Psychology

Substance Disorders Amphetamine Disorders



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Substance disorders are defined in two categories: abuse and dependency. Substance is defined as "...that which produces a high, alters senses or otherwise affects functioning" 1  Common substances are alcohol, caffeine, nicotine, marijuana, heroin, inhalants, Special-K (a veterinary drug called Ketamine)and Crack Cocaine.

For a diagnosis of substance abuse disorder, the amphetamine use has to have caused enough impairment to cause job loss or inability to fulfill other major obligations, such as parenting. There are also legal problems, such as violence, possession and sales arrests, and other major failures in interpersonal or societal areas. The significant impairment in function must have occurred within a 12 month period for a diagnosis to generally be made.

The abuse disorder is indicated by recurring failures to stop the use despite major disruptions and serious consequences in life.

The dependency disorder includes abuse, recurring use despite the consequences, increased tolerance require more of the drug to get the perceived satisfaction, and symptoms of withdrawal when the drug is not available.

"Substances" are in three classes: drugs of abuse, medications, and toxins. When the term "Polysubstance" is used, there are more than one substance being abused, but generally there is a preference for one substance. Some prescription medications cause substance related disorders, too.

Amphetamines and amphetamine like substances cause a person to need less sleep or food, as they are stimulants. The high is similar to the feelings that are induced by cocaine, and the amphetamines have both short term and long term negative effects.

Amphetamines include methamphetamine, dextroamphetamine, and levoamphetamine. These drugs increase the levels of the neurotransmitters, dopamine, serotonin, and norepinephrine in the brain, which is the basis of euphoria. Other neurotransmitters, such as glutamate have been found to be affected by amphetamines.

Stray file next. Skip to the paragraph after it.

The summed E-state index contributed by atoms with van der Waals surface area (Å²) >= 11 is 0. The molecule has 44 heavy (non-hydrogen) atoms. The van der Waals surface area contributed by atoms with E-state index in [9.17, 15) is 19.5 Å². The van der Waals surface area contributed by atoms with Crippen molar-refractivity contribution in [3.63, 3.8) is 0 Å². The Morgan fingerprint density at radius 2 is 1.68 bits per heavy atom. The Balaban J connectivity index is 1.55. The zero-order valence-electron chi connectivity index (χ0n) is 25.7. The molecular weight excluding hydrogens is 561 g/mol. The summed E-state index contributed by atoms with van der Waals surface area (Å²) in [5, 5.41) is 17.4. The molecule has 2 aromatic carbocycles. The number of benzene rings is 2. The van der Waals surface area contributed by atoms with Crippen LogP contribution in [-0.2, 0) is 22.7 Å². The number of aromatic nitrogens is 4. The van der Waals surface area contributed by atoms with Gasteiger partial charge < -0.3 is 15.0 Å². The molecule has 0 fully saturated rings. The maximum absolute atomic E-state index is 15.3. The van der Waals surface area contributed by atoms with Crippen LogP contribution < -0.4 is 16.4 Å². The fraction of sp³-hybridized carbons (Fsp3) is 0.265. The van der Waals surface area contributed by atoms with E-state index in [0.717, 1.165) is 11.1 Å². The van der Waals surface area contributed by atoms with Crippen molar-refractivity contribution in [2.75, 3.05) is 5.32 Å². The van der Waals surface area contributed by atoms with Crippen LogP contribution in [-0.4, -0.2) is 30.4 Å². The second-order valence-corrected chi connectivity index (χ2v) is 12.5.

Often referred to as "Speed" or "Crank", amphetamines are often used to enhance performance.

The major alarming impacts of amphetamine is in the elevated blood pressure and heart rate, the lack of appetite and the lessened need for sleep . In the short term, low dose amphetamine abuse incurs dry mouth, fever, sweating, headache, digestive upsets and vision blurring or dizziness. High dosages can cause physical collapse and heart difficulties. Injection can result in heart failure.

In the long term, brain damage, nutritional deficiencies, depression, hallucinations, and violent behavior can result. There is also death from high fever, stroke and heart failure. Most profound is the disturbed speech and thought processes.

Amphetamine substance abuse disorder can originate in genetic factors or as a way to disguise or to self medicate for other problems, such as stress, psychosis, or personal issues, such as a drive to excel in school or to otherwise perform at extradaordinary levels, such as in combat. When this is the case, the amphetamine abuse is often seen as a symptom rather than a stand alone disorder.


Treatment is regarded as very difficult, with abstinence and 12 step programs as the more successful options.

 Note 1: AllPsych, "Substance Related Disorders"

AllPsych, "Amphetamines"

Wikipedia, "Amphetamine"

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  • InfoBoxCallToAction ActionArrowhttp://allpsych.com/disorders/substance/index.html
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  • InfoBoxCallToAction ActionArrowhttp://en.wikipedia.org/wiki/Amphetamine